People may form inaccurate impressions about us from our social media posts, finds new Cornell University research that is the first to examine perceptions of our personalities based on online posts.
Status updates containing photos, video or links in addition to text facilitated more accurate assessments than those with just text, the researchers found. Overall, they said, the study sheds light on the dynamic process by which a cyber audience tries to make sense of who we are from isolated fragments of shared information, jointly constructing our digital identity.
“The impression people form about us on social media based on what we post can differ from the way we view ourselves,” said Qi Wang, professor of psychology and director of the Culture & Cognition Lab. “A mismatch between who we are and how people perceive us could influence our ability to feel connected online and the benefits of engaging in social media interaction.”
Wang is the lead author of “The Self Online: When Meaning-Making is Outsourced to the Cyber Audience,” published in PLOS One.
Prior research has focused on perceptions of personality traits gleaned from personal websites, such as blogs or online profiles, finding that readers can assess them accurately. The Cornell researchers believe their study is the first to investigate audience perceptions of social media users through their posts, on platforms where users often don’t share cohesive personal narratives while interacting with “friends” they may know only a little or sometimes not at all.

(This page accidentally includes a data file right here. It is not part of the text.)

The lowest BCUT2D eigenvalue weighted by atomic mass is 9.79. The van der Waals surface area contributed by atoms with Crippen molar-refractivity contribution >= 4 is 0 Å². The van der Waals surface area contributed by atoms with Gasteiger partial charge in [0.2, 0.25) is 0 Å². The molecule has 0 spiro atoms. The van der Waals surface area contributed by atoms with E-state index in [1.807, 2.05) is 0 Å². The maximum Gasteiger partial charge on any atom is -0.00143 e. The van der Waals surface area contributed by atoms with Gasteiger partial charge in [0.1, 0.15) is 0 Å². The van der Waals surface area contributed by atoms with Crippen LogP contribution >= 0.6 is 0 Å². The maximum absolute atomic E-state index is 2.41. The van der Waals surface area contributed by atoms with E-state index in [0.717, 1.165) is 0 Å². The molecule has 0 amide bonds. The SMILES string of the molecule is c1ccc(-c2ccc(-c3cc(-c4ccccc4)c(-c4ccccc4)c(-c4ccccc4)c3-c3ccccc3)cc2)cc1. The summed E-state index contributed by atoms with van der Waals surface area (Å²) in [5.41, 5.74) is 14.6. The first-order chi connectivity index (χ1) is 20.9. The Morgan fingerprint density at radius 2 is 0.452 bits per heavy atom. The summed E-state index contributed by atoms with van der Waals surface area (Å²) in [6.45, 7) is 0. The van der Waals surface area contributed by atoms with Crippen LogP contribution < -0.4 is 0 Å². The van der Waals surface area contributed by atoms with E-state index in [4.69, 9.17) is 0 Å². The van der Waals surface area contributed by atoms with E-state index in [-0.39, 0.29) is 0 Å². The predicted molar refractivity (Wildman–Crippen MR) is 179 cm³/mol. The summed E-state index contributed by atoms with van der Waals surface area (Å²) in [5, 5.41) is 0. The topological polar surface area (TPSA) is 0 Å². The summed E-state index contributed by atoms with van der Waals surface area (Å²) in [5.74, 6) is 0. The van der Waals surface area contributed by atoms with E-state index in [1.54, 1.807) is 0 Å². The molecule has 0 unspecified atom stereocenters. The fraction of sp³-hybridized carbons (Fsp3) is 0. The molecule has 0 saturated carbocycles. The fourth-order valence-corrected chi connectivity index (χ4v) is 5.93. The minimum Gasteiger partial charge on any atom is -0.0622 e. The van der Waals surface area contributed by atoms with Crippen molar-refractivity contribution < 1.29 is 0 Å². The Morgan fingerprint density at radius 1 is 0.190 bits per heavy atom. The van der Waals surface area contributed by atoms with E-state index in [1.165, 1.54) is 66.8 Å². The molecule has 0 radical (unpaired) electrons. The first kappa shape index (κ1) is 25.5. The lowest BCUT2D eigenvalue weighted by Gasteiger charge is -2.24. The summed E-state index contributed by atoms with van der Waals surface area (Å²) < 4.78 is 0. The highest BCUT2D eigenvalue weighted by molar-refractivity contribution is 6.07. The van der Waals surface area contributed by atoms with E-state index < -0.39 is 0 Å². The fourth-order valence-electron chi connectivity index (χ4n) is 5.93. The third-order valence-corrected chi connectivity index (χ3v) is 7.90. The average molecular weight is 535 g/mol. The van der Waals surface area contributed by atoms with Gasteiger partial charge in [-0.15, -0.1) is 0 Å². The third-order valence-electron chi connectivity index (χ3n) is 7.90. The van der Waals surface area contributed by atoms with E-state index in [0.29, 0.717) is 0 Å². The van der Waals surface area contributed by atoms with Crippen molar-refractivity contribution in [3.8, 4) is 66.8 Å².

Interestingly, the study found that Facebook status updates generated perceptions of users that were consistent with cultural norms in offline contexts concerning gender and ethnicity — even though viewers were blind to their identities. For example, female Facebook users were rated as more extraverted than male users, in line with general findings that women score higher on extraversion. White Facebook users were seen as being more extraverted and having greater self-esteem than Asian users, whose cultures place more emphasis on modesty, Wang said.
“We present ourselves in line with our cultural frameworks,” she said, “and others can discern our ‘cultured persona’ through meaning making of our posts.”
The scholars said future research should explore this “outsourced meaning-making process” with larger samples of posts, and on other popular platforms such as Instagram and X, formerly known as Twitter.
Wang said the findings could help developers design interfaces that allow people to express themselves most authentically. For users, misunderstandings about who they are on social media might not cause direct harm, she said, but could hinder their efforts to foster good communication and relationships.
“If people’s view of us is very different from who we actually are, or how we would like to be perceived,” Wang said, “it could undermine our social life and well-being.”